Spy chief is contrite but elusive at Assembly

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Spy chief is contrite but elusive at Assembly

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Nam Jae-joon, chief of the National Intelligence Service, adjusts his glasses yesterday at a hearing in the National Assembly investigation of the agency’s conduct in the presidential election campaign last year. [NEWSIS]

The current head of the national spy agency apologized to the public for the scandal over whether it interfered in last December’s presidential campaign.

But he denied that the NIS tried to help President Park Geun-hye win over challenger Moon Jae-in and said it was just doing its job protecting the country against North Korea.

“Setting aside the controversies over what the truth is in regards to the presidential election, I feel regretful for causing public concerns,” Nam Jae-joon, the chief of the National Intelligence Service, said yesterday in opening remarks at a hearing in the National Assembly investigation of the agency’s conduct in the campaign.

In June, prosecutors indicted the former NIS head, Won Sei-hoon, on charges of directing an online smear campaign against Democratic Party candidate Moon Jae-in ahead of the Dec. 19 presidential election last year.

The prosecution concluded that Won ordered some NIS workers to post comments to harm the reputation of Moon and bolster support for then-ruling party candidate Park.

Along with Won, former Seoul police chief Kim Yong-pan has been indicted for allegedly covering up the case.

Nam claimed the NIS’s online campaign didn’t target Moon but some South Korean citizens who praise the North Korean regime, so-called “pro-Pyongyang people.”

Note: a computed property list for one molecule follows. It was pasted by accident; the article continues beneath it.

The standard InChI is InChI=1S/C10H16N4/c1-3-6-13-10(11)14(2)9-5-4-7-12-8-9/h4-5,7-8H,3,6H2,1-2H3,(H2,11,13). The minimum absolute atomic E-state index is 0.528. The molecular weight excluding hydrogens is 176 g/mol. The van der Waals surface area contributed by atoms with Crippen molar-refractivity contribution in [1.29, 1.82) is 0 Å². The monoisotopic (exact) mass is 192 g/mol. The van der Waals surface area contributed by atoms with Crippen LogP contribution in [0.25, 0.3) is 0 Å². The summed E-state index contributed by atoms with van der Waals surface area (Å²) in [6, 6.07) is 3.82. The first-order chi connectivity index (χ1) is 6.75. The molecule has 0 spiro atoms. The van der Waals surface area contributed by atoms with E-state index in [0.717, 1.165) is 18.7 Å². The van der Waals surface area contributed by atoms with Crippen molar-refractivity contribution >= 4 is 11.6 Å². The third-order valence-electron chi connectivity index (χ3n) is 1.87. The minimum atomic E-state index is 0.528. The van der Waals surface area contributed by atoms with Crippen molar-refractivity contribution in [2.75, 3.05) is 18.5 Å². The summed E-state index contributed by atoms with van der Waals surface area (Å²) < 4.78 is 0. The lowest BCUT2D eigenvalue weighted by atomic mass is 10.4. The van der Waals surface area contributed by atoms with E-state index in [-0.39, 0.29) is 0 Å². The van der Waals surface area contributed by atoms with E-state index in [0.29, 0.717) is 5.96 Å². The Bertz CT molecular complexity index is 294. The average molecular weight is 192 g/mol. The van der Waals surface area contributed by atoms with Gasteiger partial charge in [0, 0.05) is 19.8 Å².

“The NIS has made desperate efforts to safeguard national security and the national interest,” Nam said. “But we can’t describe everything we do to the public, which frequently caused suspicions of us.

“This case was part of our psychological warfare against North Korea,” Nam said. “I ask lawmakers to make this legislative investigation an opportunity to clear up all misunderstandings about our anti-North Korean warfare.”

According to an NIS statement released in March, North Korea attempted to cause social turmoil and raise anti-government sentiment by posting comments criticizing the previous administration.

Opposition politicians sneered at that explanation, saying the spy agency labeled all criticism against the government as being by “pro-North Korea people.”

While denying a deliberate campaign to affect the election results, Nam pledged to reform the spy agency.

“Under the current administration, the NIS is stepping up efforts for internal reform by restructuring and adopting a new system of human resources,” he said.

The ruling Saenuri Party supported Nam’s testimony and denounced the DP for making groundless claims.

“The DP should apologize for condemning the anti-Pyongyang tactics of the NIS, which is a core duty of the NIS,” Representative Kweon Seong-dong said.

“Last year’s election was an illegal election in which the NIS intentionally became involved,” said Representative Jung Chung-rae of the DP.

“Everything has become clear about the charges against former NIS chief Won Sei-hoon and former Seoul Police Chief Kim Yong-pan through the investigation by the prosecution. President Park Geun-hye should take responsibility for this.”

The hearing was open to the media for about 10 minutes only during which Nam and several lawmakers made their opening comments.

The ruling and opposition lawmakers were supposed to start the hearing at 10 a.m., but the DP members demanded a live broadcast by three local major broadcasters, delaying the hearing to 2 p.m.

DP lawmakers argued that the three broadcasters had promised to air it live but suddenly changed their minds, which the opposition suspected was a political ploy by the Saenuri Party.


BY KIM HEE-JIN [heejin@joongang.co.kr]

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